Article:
Dave Annable on Viral "Failure" Post and His Shocking 'Yellowstone' Fate

"From probably the worst moment in my career came the best feeling that I've had as a man, having all those people come forward and be inspired by it," the former 'Park Avenue 666' star says of his vulnerable Instagram post.
Courtesy of Paramount TV
Dave Annable (far left) in 'Yellowstone.'

[This story contains spoilers from the series premiere of Paramount Network's Yellowstone.]

This seemingly hasn't been actor Dave Annable's year. In May, the former 666 Park Avenue star shared with his Instagram followers that his character on CBS' The Code had been recast after the drama was picked up to series, a post on "failure" that garnered thousands of likes. And on Tuesday, during the series premiere of Paramount Network's Yellowstone — a sweeping modern Western on co-created, written and directed by Taylor Sheridan (Wind River) — Annable's Lee Dutton met a sudden death when a rival of his character's powerful rancher family shoots him in the collarbone.

But Annable, an affable actor with a booming voice, says that any perceived misfortune would be a misinterpretation of the state of his career: His May Instagram garnered more than 5,200 likes and reconnected him with old friends in Hollywood, while Yellowstone — where he plays the heir to the powerful Dutton family — sent him to a four-day "cowboy camp" and gave him the chance to work with co-stars including Kevin Costner, Wes Bentley and Kelly Reilly over the course of several months.

Plus, Annable jokes, he got to play a death wherein "I was laying in Kevin Costner's groin, and he was like petting my hair and giving me kisses on my forehead and [I was] hearing this beautiful performance." Tough life.

The Hollywood Reporter caught up with Annable on the event of his Yellowstone character's death to discuss the scene, his "cowboy camp" experience and the turn his career has taken since his viral post on failure as an actor.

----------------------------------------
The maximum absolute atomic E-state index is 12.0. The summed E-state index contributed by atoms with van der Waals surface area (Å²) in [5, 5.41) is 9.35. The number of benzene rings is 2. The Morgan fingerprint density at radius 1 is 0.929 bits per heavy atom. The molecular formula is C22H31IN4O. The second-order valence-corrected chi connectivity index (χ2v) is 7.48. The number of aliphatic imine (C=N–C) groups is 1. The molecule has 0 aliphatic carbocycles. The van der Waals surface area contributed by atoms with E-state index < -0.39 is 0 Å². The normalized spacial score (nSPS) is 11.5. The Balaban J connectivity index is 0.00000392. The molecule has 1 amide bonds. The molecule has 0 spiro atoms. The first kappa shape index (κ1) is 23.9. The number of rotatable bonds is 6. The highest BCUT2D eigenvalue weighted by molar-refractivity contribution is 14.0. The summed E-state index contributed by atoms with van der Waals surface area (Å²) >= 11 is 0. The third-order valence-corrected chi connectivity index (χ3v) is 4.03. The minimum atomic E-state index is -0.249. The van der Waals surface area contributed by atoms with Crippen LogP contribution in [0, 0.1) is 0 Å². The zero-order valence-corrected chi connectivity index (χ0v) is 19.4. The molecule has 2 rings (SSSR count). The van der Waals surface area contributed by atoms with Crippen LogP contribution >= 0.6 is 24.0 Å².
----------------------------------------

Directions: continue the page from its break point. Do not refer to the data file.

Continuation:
You recently were recast on CBS’ The Code and wrote a lengthy Instagram post about how it helped you learn how to deal with failure. What was your goal in writing something so vulnerable?

You know, I didn't have a goal. That was my outlet to sort of deal with my biggest fear, of being publicly embarrassed, I guess. You get older, you become a father, I found meditation and Stoic philosophy, and it really got me to a point that I had deal with that in the way that it made me happy. And from probably the worst moment in my career came the best feeling that I've had as a man, having all those people come forward and be inspired by it. That was way more rewarding than anything I'd felt before. I still have people talking to me about it, and that's awesome — that I could turn that failure into something positive for myself.

What was the best advice or outcome that came out of it?

I don't want to pick favorites, but my email and my phone was flooded and it just felt like a lot of love. That made me feel great, people really reaching out. One of the ones that stood out was this 14-year-old kid who's an actor, his mom read it to him and [he] was like 'I'll remember this in the tough times that I'm going to inevitably run through when I'm an actor.' That meant the world to me because you do fail; this is 99 percent failure. You go out on auditions and this business is crazy. You just literally have to find a way to learn how to deal with it, to process it and to have a mindset about it.

It was really a positive experience, to be honest, and I had no idea. I was on the phone at Disneyland when I got fired or replaced or whatever and I told my wife right away and I was like, 'I think I need to talk about it, because this really sucks, this blows.' And I didn't want to be a victim, [like] every time I saw somebody [have them] be like, 'Oh, that's [the guy] who got fired.' But I went to a family barbecue the next day, and it was all positive conversations about the post. And I was like, oh, that's awesome, that worked.